This has probably my two favourite parts on the album in the key change section just after the first chorus and the lyrics in the second verse: “I send you letters with no address, still I wait for your reply, I call your number when I know you’re not at home, just to tell myself I tried”. It’s about realising how much of a dick I’ve been at times to people and how I’ve tried to square that away (rather unsuccessfully!) with myself. Which sounds pretty depressing written down but in reality it’s one of the most upbeat songs on the record!
We wrote this almost immediately after Paul joined the band and I love how it has that almost rolling wave thing going on rhythmically. Chuck has a thing about that whole Cocteau Twins guitar sound and I love how that sits with the bass and Tino’s drums on this to create a “big” sound without going for the easy option and battering a load of distortion in the mix!
6. made out of maps
We’re not ashamed of the fact that we’re trying to write pop songs and this and “oil & water” are probably our best stabs at it to date. I’d written the basic chords to this and brought it along to rehearsal one night where Chuck fired the main riff over the top almost instantly, at that point we knew we had something we could really work with. It’s a jangly indie pop song that wears its maladjusted heart on its sleeve!
7. call this a war
I’m more than a wee bit obsessed with The Wire and have re-watched it about 5 times now, there’s a line in the pilot episode which I loved where Carver is talking about the war on drugs and says “You can’t even call this shit a war, wars end”. I was trying to apply that to some dysfunctional relationships I’ve found myself in before whereby you feel like although it’s a constant battle that war will never really be over. I had an idea in my head that I wanted to write something that sounded like “break me gently” by Doves but, as always seems to happen it didn’t turn out quite like that, and it’s all the better for it!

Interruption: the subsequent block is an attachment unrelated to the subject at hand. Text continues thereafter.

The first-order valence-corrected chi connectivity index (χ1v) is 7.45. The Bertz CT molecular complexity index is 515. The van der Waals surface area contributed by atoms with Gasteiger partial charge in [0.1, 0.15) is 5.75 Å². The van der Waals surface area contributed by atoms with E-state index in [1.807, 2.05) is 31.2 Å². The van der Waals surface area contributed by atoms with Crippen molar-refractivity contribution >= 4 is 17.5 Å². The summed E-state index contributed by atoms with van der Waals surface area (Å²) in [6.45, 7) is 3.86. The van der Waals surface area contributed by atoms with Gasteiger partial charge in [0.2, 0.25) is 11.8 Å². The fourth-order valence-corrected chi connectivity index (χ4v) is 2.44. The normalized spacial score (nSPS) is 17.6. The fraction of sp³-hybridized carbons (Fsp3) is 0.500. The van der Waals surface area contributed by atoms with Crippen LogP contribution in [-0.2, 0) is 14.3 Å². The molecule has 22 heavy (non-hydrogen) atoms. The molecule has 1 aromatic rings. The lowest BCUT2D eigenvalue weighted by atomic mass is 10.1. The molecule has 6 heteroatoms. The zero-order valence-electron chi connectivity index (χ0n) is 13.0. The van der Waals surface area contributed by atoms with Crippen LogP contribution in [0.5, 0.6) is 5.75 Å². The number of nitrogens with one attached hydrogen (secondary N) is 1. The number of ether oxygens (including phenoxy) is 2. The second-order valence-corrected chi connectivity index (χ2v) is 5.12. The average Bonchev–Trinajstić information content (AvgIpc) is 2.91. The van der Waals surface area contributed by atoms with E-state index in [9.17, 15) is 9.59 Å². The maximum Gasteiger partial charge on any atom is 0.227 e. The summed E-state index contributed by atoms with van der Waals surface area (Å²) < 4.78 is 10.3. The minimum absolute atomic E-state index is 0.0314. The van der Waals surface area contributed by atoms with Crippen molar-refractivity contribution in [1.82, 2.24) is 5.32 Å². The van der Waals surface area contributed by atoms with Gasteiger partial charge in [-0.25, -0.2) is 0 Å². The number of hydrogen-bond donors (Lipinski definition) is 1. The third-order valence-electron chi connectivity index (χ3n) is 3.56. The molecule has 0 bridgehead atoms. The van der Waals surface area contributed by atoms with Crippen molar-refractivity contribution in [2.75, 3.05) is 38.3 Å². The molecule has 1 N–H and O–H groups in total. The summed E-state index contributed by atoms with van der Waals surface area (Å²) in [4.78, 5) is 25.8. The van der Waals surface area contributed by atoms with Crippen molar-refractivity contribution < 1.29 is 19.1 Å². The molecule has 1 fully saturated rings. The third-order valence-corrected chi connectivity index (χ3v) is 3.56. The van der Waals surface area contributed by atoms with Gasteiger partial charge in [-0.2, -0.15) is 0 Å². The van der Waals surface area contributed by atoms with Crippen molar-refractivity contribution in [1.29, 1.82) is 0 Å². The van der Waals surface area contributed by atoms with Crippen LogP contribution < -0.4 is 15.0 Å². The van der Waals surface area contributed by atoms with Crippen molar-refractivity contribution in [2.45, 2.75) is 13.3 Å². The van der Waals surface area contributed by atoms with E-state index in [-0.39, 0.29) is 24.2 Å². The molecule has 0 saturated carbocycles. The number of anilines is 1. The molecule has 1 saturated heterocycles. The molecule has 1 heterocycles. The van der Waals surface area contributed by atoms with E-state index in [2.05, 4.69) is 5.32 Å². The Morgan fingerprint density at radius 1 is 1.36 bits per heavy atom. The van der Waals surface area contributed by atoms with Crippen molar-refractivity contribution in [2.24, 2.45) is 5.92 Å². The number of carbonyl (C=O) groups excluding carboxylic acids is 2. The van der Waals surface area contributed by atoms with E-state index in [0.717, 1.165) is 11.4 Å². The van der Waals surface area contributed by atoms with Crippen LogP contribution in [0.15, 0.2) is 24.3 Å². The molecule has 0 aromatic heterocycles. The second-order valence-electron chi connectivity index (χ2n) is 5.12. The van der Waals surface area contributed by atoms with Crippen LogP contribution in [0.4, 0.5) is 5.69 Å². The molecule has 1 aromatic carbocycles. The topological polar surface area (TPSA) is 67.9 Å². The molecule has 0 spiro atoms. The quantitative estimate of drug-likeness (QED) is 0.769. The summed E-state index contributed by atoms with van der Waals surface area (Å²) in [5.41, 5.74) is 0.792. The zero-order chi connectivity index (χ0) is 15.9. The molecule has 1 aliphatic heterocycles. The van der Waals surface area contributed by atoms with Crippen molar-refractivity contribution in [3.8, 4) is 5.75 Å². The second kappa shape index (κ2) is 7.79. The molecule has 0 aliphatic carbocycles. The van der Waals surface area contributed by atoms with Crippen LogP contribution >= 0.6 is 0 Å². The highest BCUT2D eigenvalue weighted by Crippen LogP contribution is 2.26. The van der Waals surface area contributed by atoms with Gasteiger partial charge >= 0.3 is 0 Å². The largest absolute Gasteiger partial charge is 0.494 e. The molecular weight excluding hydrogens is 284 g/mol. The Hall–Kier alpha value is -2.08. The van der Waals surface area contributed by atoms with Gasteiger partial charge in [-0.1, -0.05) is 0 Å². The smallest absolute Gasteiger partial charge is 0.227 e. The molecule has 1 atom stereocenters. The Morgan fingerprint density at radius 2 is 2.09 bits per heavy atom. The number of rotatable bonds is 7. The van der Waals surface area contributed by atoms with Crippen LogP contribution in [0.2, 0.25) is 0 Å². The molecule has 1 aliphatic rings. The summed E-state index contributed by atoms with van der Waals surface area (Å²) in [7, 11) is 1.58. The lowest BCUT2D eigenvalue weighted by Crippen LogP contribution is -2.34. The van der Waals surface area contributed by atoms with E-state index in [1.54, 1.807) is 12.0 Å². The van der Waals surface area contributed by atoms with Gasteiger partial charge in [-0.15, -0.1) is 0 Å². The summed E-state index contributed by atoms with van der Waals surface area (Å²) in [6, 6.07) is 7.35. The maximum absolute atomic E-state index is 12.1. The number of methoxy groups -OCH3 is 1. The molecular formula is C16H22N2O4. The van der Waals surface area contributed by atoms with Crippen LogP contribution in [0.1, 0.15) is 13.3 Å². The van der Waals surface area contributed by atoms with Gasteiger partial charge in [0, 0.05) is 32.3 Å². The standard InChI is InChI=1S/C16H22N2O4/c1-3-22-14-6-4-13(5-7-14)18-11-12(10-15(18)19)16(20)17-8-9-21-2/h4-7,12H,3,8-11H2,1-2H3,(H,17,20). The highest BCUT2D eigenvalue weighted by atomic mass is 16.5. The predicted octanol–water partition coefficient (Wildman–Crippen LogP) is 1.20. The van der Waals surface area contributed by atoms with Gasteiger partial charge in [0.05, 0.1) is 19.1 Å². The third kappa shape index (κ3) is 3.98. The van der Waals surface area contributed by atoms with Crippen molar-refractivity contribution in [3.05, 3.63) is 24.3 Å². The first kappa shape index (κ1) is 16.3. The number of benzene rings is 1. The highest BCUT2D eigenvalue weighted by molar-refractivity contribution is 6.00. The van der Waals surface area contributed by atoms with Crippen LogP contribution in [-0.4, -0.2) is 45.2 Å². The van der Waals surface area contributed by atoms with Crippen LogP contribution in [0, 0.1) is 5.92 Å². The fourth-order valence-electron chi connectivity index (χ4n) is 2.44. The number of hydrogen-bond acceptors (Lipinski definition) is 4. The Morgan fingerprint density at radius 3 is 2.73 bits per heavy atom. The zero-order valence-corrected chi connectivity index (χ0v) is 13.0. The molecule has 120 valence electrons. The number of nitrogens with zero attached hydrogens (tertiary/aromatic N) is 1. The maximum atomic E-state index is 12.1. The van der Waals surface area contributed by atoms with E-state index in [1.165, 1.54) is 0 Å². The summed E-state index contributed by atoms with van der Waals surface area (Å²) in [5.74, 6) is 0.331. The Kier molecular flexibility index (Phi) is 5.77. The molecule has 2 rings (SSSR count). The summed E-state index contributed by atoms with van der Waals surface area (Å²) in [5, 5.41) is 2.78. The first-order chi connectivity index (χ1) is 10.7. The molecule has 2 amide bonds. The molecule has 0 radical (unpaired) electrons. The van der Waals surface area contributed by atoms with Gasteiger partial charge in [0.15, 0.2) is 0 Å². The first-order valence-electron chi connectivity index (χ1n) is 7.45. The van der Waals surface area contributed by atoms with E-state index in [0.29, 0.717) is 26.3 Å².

Both Chuck and I are big fans of the Mac Demarco album “Salad Days” and there’s definitely nods to him on this in the guitar sound and song structure. It’s a song about being so lazy that you can’t even bring yourself to hate someone, all dressed up as a summery up-beat pop song!
9. a talent for being unreasonable
Another song where lyrically I try to come to terms with the fact I seem to have a natural aptitude for pissing people off! It’s probably the most grandiose song on the record without hopefully feeling bloated or overdone. I’m a huge fan of Richard Hawley and definitely had his ability to write those kind of sweeping classic pop songs in mind when we were writing this.
10. strong suit
With this song I was trying to write an old style country & western ballad where the couple argue and address each other throughout the verses. I struggled with it for a while and wasn’t even sure we’d use it on the album until Annie agreed to try singing it with us. She’s got an amazing voice and it was just one of those magical things where her voice seemed to fit perfectly with mine. It’s the most stripped back song on the album but it felt like a fitting way to round off the record.
A Talent For Being Unreasonable is out May 24th via Scottish Fiction Records. Click HERE for more information on Wojtek The Bear.